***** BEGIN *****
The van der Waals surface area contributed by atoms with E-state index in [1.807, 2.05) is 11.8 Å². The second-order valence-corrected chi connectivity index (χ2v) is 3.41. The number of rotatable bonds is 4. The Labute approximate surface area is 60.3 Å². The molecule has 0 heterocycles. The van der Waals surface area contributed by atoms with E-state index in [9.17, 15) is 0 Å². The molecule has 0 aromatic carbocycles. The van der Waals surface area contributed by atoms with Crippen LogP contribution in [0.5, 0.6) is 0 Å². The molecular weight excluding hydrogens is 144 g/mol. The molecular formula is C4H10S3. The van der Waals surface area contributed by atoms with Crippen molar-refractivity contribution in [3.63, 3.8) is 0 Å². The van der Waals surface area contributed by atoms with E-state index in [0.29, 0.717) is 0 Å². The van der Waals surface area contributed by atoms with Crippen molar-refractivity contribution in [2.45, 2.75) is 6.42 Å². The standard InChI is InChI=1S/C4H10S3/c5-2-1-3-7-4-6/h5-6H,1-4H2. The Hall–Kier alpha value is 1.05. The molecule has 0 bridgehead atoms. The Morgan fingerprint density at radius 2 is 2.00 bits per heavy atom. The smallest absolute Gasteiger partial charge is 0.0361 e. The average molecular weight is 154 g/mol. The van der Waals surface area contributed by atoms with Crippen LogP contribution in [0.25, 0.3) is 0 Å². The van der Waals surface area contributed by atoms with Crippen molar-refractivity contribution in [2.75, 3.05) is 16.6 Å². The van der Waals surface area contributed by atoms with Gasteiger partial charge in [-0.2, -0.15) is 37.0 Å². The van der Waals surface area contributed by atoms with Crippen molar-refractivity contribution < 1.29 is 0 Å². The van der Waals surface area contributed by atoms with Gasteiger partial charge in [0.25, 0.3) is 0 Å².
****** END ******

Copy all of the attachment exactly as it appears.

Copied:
The van der Waals surface area contributed by atoms with E-state index in [1.807, 2.05) is 11.8 Å². The second-order valence-corrected chi connectivity index (χ2v) is 3.41. The number of rotatable bonds is 4. The Labute approximate surface area is 60.3 Å². The molecule has 0 heterocycles. The van der Waals surface area contributed by atoms with E-state index in [9.17, 15) is 0 Å². The molecule has 0 aromatic carbocycles. The van der Waals surface area contributed by atoms with Crippen LogP contribution in [0.5, 0.6) is 0 Å². The molecular weight excluding hydrogens is 144 g/mol. The molecular formula is C4H10S3. The van der Waals surface area contributed by atoms with Crippen molar-refractivity contribution in [3.63, 3.8) is 0 Å². The van der Waals surface area contributed by atoms with E-state index in [0.29, 0.717) is 0 Å². The van der Waals surface area contributed by atoms with Crippen molar-refractivity contribution in [2.45, 2.75) is 6.42 Å². The standard InChI is InChI=1S/C4H10S3/c5-2-1-3-7-4-6/h5-6H,1-4H2. The Hall–Kier alpha value is 1.05. The molecule has 0 bridgehead atoms. The Morgan fingerprint density at radius 2 is 2.00 bits per heavy atom. The smallest absolute Gasteiger partial charge is 0.0361 e. The average molecular weight is 154 g/mol. The van der Waals surface area contributed by atoms with Crippen LogP contribution in [0.25, 0.3) is 0 Å². The van der Waals surface area contributed by atoms with Crippen molar-refractivity contribution in [2.75, 3.05) is 16.6 Å². The van der Waals surface area contributed by atoms with Gasteiger partial charge in [-0.2, -0.15) is 37.0 Å². The van der Waals surface area contributed by atoms with Crippen molar-refractivity contribution < 1.29 is 0 Å². The van der Waals surface area contributed by atoms with Gasteiger partial charge in [0.25, 0.3) is 0 Å².